As hospitals near capacity, doctors and city leaders urge vaccines and use of masks
MILWAUKEE (CBS 58) -- Health officials are calling it a "critical time" for hospitals throughout the state, with just three percent of ICU beds available for patients that need them.
On Monday, Milwaukee County saw 229 new patients hospitalized with Covid-19, a new record for 2021 according to Dr. Ben Weston, chief health policy advisor for Milwaukee County.
Eric Conley, Froedtert Hospital president, and many other local health care leaders met Tuesday, Dec. 7 to discuss the current shortages of beds.
"The vast majority of our COVID-19 admissions are patients that are unvaccinated, and could have prevented their need for care if they had taken action earlier during this pandemic," said Conley.
Conley said their status as a research hospital means they have many people who have medical reasons they didn't get vaccinated, but elsewhere that isn't the case.
"Entire regions of our state have single digits. We're not talking nine to ten, we're talking zero; one to two," Dr. Weston explained, saying the rates that beds are filling also impacts the general public. "Those aren't all Covid-19 needs. These are people with heart attacks, people with strokes, people with trauma require those beds, rely on those beds."
Dr. Weston says the limited number of hospital beds available are a result of the Delta variant surge, and with many unknowns surrounding the Omicron variant, health officials are continuing to encourage people to get vaccinated, wear a mask and social distance when possible.
"Generally speaking, for each individual, if you're indoors, if you're in public, you want to wear a mask," Dr. Weston said. "It's a time to buckle down. It's a time to mask up, to keep your distance, ventilate and if you've been on the wall, if you've been hedging about vaccination, now's the time to pull the trigger. Get vaccinated, and certainly, if you've already been vaccinated, follow through; get boosted. Make sure you maximize your protection."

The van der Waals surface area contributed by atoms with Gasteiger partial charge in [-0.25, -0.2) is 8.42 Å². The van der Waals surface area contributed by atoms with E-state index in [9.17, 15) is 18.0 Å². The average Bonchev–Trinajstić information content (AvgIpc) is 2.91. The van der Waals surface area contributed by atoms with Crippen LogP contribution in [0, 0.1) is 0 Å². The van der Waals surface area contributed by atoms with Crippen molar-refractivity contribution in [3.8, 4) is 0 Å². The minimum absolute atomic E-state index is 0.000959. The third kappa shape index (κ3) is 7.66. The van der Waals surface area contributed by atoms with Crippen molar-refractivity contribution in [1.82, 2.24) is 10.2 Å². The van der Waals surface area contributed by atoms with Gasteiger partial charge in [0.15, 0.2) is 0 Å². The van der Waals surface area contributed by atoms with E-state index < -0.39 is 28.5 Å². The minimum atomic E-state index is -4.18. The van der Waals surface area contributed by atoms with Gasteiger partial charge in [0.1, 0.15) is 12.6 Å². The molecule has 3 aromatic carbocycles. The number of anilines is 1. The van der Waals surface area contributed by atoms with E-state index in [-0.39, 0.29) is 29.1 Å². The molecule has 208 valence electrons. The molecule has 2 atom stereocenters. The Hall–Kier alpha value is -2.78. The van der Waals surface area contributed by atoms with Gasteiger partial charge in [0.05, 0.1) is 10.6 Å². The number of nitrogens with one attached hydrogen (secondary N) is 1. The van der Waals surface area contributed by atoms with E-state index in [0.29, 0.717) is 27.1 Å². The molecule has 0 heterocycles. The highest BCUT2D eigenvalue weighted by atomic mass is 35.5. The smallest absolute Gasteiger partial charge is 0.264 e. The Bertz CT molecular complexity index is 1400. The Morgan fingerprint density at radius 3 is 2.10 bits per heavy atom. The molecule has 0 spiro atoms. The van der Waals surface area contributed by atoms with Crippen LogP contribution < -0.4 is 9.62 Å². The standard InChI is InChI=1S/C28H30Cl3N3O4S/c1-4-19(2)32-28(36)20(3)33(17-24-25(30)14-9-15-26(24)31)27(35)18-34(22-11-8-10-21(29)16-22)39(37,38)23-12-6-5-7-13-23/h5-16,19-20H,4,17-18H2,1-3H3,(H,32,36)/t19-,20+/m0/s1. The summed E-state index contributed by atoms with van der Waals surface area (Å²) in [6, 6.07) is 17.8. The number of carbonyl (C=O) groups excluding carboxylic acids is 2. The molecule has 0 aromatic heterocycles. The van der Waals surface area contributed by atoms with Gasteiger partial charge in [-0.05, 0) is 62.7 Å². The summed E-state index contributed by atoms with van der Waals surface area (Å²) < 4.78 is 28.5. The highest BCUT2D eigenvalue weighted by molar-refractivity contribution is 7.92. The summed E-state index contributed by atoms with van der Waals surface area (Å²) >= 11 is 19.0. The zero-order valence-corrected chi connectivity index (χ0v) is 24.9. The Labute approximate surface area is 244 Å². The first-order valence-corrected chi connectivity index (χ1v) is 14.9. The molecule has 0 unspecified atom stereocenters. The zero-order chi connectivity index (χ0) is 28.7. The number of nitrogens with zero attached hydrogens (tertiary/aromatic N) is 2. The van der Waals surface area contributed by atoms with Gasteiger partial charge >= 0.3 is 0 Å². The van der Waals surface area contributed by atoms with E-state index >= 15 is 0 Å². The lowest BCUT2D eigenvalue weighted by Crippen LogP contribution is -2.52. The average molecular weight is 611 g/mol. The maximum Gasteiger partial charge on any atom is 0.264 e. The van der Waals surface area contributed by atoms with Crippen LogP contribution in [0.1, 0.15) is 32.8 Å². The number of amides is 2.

One case of the Omicron variant has already been discovered in Milwaukee County with health officials saying that the person was fully vaccinated and had received a booster as well. Dr. William Hartman, principal investigator for UW's pediatric vaccine clinical trial, says despite the chance of breakthrough cases, the vaccine plays an important role in preventing serious illness or hospitalizations.
"I think what people have to realize is that vaccines don't form a forcefield around a person," Dr. Hartman explained. "What they do is prime the body to fight infection if they were to become infected by Covid-19. The best defense we have against any of the variants at this point of Covid-19 is the vaccine."
Which is why Dr. Weston said masking, social distancing, and of course getting vaccinated are all more important than ever.
"We're at a dangerous point for Covid in the state, that's due to Delta, and we have the unknown of Omicron on the horizon," said Weston.
Conley says right now there's only one thing individuals can do to prepare for that, which is getting the vaccine.
"I wouldn't be doing my job if I didn't advocate for the Covid-19 vaccine and its booster," said Conley.
Milwaukee Mayor Tom Barrett provided new numbers Tuesday, showing that the city remains in the extreme transmission category for Covid-19 cases per 100,000 with 319 per 100,000. The city's percent positivity rate is now at 10.3 percent.
"Covid-19 is growing more present in our community," Mayor Barrett said. "This is unfortunate because we all know this is the time of year when people want to get together with our families, but we should be taking the precautions that are necessary."
Mayor Barrett says that 60.1 percent of those aged 16 and older in Milwaukee are now fully vaccinated, with 65 percent of people in that age group having received at least one dose of the COVID-19 vaccine.
He also encouraged people in Milwaukee to get their flu shots, saying the city has been hit "pretty hard" by influenza over the past few weeks, with 14 people being hospitalized just last week.
"We're dealing with the Covid-19 pandemic, but there's also what we would call the traditional annual flu that is being spread, and that's hitting us pretty hard right now," Mayor Barrett said. "Please seek out vaccines, including the booster dose if eligible, to protect yourself, your family and the community."